Most users don’t know the domain name and/or IP address of the individual they’re searching for. In this case, LDAP uses the Distinguished Name (DN) assigned to the user as a path to quickly navigate through the DIT and find the search result. This is where the o subclass comes in.
Organization Name (o)
The o subclass (ex. o-Company) is one of the most general subclasses listed in the DN, and it is usually where LDAP starts when it runs a search. For example, a simple path usually starts with the o subclass, branching off to the Organizational Unit (ou), followed by a user account or group.
Organizational Unit (ou)
As previously mentioned, the ou is a subclass of o and is often seen as ou=users or ou=group, with each containing a list of user accounts or groups. Here’s how this might look in a directory:
Common name (cn)
A common name, or cn, is used to identify the name of a group or individual user account (ex. cn=developers, cn=Susan). A user can belong to a group, so if Susan is a developer, they could also live under cn=developers.
Attributes and values
Each subclass in the LDAP DIT (i.e. o, ou, cn) contains attributes and values, or schema that contains information on a LDAP directory’s structure that can help narrow down a search. Attributes are similar to what you would find in an address book entry, with labels like name, phone number, and address, and there are values assigned to each attribute. For example, Susan would be the value of the name attribute.
In the cn=Susan account, user id (uid) and userPassword are attributes and a user’s login credentials are the values. However, in a group like cn=developers, Susan would have the uniqueMember attribute (ex. uniqueMember=cn-Susan,ou-Users,o-Company). This maps a path to where Susan’s individual user account is located, along with the information LDAP is searching for. A user account is the end of the line in the DIT, and it is where LDAP ultimately extracts the results of the search.
There are many other attribute types and syntaxes that can help narrow down a search, including ObjectClasses, like organizationalPerson (structural) or personal (structural). However, the number of attributes on LDAP is limited in order to keep it lightweight and easy to use.
Enterprise network admins are typically managing thousands of users at a time. This means they are responsible for assigning access controls and policies based on a user’s role and access to files for everyday tasks, like a company intranet.
LDAP simplifies the user management process, saves network admins valuable time, and centralizes the authentication process. Before integrating LDAP into your environment, it’s important to consider the following:
Capacity: how much user management data do you need to store? Consider if products that implement LDAP solutions have the capacity to store and manage all the data you need.
Search frequency: are there pieces of data that a user needs to access daily, like a company intranet, email application or service? If so, LDAP may be for you.
Organization: will the simple DIT in LDAP provide enough organization for your data, or do you need a more detailed system?
While LDAP is commonly used in AD, it can also be used to authenticate users for other tools and client environments, including Red Hat Directory Servers on UNIX, and OpenLDAP, an open source application, on Windows. You can also take advantage of LDAP’s authentication and user management capabilities for API management, role-based access control (RBAC), or other applications and services like Docker and Kubernetes.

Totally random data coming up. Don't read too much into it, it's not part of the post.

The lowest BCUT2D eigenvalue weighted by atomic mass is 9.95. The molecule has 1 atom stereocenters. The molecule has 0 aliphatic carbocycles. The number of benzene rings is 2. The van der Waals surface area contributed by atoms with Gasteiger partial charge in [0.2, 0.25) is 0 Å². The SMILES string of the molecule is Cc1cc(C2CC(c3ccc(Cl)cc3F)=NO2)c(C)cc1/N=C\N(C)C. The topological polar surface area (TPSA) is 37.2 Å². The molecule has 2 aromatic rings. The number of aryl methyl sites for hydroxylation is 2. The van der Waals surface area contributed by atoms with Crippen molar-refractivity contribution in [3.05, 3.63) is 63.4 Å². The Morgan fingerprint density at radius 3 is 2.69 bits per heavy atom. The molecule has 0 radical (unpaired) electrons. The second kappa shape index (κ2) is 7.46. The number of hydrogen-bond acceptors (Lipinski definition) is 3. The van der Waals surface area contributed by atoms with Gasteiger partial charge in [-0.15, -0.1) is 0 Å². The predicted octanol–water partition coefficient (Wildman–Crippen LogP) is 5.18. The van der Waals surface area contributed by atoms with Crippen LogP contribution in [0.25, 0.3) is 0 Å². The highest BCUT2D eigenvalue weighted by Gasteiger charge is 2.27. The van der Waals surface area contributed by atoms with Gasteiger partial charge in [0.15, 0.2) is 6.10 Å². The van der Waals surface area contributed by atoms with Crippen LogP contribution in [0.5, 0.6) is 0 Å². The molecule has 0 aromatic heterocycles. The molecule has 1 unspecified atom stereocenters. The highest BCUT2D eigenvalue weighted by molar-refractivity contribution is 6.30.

LDAP authentication with Red Hat Enterprise Linux
Red Hat® Enterprise Linux® includes centralized identity management capabilities that allow you to authenticate users and implement RBAC using a single, scalable interface that spans your entire datacenter.
Identity management with Red Hat Enterprise Linux includes a range of authentication and authorization capabilities, including:
Domain controller for Linux: Centrally manage identities, access, and policies for all users, services, and hosts within this trusted and centralized identity store. This helps reduce administrative overhead and simplifies domain registration to create a trusted security boundary. Users get a streamlined user authentication experience.
AD integration: Bridge the user identity gap between Linux and Windows with the native Red Hat Enterprise Linux integration with Active Directory. Use Active Directory as a single source of truth for user identities and apply tailored access control policies directly to the Linux domain to improve administrative efficiency and centralize where policies are created.
Kerberos SSO: Simplify the user authentication process using Kerberos, the core of identity management authentication, to support SSO for infrastructure. Extend to services so they can authenticate without passwords and support web authentication using SSO (based on Keycloak).
System roles: Save time and resources by making use of consistent and repeatable configuration workflows. Automation will significantly reduce the technical burden and manual tasks associated with deployment and identity administration over time.
Red Hat also offers Red Hat Directory Server as an add-on for those with more specialized needs.
Red Hat Directory Server is an LDAP-based directory that is scalable for large, diverse environments. Use near drop-in replacement for existing costly third-party LDAP solutions and manage distributed and complex directory topologies with a spectrum of replication options. This solution provides flexibility by providing customizable attributes and schema for your directory data.